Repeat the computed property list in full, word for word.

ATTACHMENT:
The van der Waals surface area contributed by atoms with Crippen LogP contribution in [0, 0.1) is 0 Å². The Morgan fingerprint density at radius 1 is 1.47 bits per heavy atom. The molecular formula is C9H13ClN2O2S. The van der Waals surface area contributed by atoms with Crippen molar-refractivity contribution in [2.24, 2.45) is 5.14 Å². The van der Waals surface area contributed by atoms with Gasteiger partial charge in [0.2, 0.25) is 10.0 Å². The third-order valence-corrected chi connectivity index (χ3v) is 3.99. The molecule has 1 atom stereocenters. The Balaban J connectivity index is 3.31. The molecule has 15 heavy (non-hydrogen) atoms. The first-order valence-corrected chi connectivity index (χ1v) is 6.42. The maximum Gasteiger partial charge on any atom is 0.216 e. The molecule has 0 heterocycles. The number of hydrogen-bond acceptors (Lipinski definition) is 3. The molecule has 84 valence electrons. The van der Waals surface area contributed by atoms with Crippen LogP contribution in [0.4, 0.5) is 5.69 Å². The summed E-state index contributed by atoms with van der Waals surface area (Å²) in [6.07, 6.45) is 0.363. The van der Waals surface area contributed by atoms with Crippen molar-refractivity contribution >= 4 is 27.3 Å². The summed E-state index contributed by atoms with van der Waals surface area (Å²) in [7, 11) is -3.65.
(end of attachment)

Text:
The van der Waals surface area contributed by atoms with Crippen LogP contribution in [0, 0.1) is 0 Å². The Morgan fingerprint density at radius 1 is 1.47 bits per heavy atom. The molecular formula is C9H13ClN2O2S. The van der Waals surface area contributed by atoms with Crippen molar-refractivity contribution in [2.24, 2.45) is 5.14 Å². The van der Waals surface area contributed by atoms with Gasteiger partial charge in [0.2, 0.25) is 10.0 Å². The third-order valence-corrected chi connectivity index (χ3v) is 3.99. The molecule has 1 atom stereocenters. The Balaban J connectivity index is 3.31. The molecule has 15 heavy (non-hydrogen) atoms. The first-order valence-corrected chi connectivity index (χ1v) is 6.42. The maximum Gasteiger partial charge on any atom is 0.216 e. The molecule has 0 heterocycles. The number of hydrogen-bond acceptors (Lipinski definition) is 3. The molecule has 84 valence electrons. The van der Waals surface area contributed by atoms with Crippen LogP contribution in [0.4, 0.5) is 5.69 Å². The summed E-state index contributed by atoms with van der Waals surface area (Å²) in [6.07, 6.45) is 0.363. The van der Waals surface area contributed by atoms with Crippen molar-refractivity contribution >= 4 is 27.3 Å². The summed E-state index contributed by atoms with van der Waals surface area (Å²) in [7, 11) is -3.65.